The year 2008 marked 100 years since the beginning of an overland route from Seward to Nome. In 1908, the first government reconnaissance and survey work began for the Trail. Late 1908 also saw the initial gold discovery in the region that set off the rush of an estimated 10,000 gold-seekers.
In 2009, the Iditarod Centennial continued with the 100th anniversary of the great stampede of
thousands of miners and others to the Iditarod gold fields causing “America’s Last Great Gold Rush.”
In 2012, when the Iditarod Centennial ends, that will be a 100 years since the creation of Alaska Territory. The Iditarod Gold Rush and all the people it brought to Alaska helped justify Alaska becoming a Territory on Aug. 24, 1912 (prior to that it was the District of Alaska).
Hidden among the important milestones in the history of the Iditarod Trail and the great gold discoveries of the Iditarod Mining District are other, smaller but intriguing, 100th anniversaries. Some of my favorites are the 100th anniversaries of the first electric light system and phone system in Alaska’s Inland Empire, established at Iditarod. These basic features of modern society arrived with great effort to this remote region of Alaska—all because of the lure of gold and getting rich!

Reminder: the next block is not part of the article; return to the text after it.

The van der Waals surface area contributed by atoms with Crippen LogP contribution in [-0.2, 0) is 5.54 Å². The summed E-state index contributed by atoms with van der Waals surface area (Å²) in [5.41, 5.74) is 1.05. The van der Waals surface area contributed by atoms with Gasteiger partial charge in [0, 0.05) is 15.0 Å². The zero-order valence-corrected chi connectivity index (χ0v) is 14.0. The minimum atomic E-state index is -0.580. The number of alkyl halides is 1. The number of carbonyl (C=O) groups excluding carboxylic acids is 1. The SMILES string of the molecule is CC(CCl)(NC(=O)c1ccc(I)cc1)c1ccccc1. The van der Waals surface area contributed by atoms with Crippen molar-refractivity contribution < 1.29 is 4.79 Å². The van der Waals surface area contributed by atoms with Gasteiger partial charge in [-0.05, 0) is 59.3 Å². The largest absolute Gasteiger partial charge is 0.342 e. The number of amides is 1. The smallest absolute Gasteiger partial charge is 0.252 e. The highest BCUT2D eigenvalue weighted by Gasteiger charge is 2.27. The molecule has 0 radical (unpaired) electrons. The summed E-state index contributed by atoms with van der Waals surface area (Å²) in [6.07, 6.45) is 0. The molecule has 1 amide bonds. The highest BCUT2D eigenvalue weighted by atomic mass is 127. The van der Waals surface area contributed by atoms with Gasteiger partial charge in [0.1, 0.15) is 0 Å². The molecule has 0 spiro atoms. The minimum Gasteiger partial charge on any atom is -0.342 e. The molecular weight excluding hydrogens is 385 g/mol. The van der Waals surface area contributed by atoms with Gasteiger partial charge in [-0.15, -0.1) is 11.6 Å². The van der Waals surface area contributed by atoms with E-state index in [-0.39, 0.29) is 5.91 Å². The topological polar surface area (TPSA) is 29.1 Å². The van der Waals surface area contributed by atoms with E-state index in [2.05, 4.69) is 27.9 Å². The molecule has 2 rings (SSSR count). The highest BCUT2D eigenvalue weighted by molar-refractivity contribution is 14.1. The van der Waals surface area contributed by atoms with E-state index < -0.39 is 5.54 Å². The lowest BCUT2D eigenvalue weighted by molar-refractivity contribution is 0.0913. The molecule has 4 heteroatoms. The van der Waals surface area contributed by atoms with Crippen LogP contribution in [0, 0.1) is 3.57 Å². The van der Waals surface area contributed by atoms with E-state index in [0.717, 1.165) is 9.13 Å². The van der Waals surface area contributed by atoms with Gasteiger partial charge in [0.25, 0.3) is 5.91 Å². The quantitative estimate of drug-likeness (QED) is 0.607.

My favorite 100th anniversary event to affect the Iditarod region took place nearby and is even lesser known. In April of 1910, an Alaskan newspaper carried what was probably the first story of an Alaskan trying to build an airplane. While the first demonstration of air flight would not happen in Alaska until 1913, with no significant use of airplanes until the 1920s, this 1910 report no doubt reached the town of Iditarod. While viewed as mostly a novelty, few people at the time would have guessed that “flying machines” would become one of the main reasons why use of the Iditarod Trail system would quickly decline. Starting in the 1920s, flying became a better and faster way of travel in many parts of Alaska. Thus, the Iditarod Trail system was no longer required for winter travel between Seward and Nome and points in between.
After much of the easier-to-mine gold played out in the Iditarod region in the later 1910s and 1920s, the Iditarod Trail system’s use declined further due to the lack of miners coming to the region. Between the end of easy gold and the coming of airplanes, widespread use of the Iditarod Trail ended.
As a consequence, lights were turned off in the once-famous town of Iditarod, the phones stopped ringing, and eventually all that was left of the town slowly returned to Mother Nature’s care. Today, Iditarod’s once bustling streets are silent and its bears are disturbed only by the airplanes that fly overhead.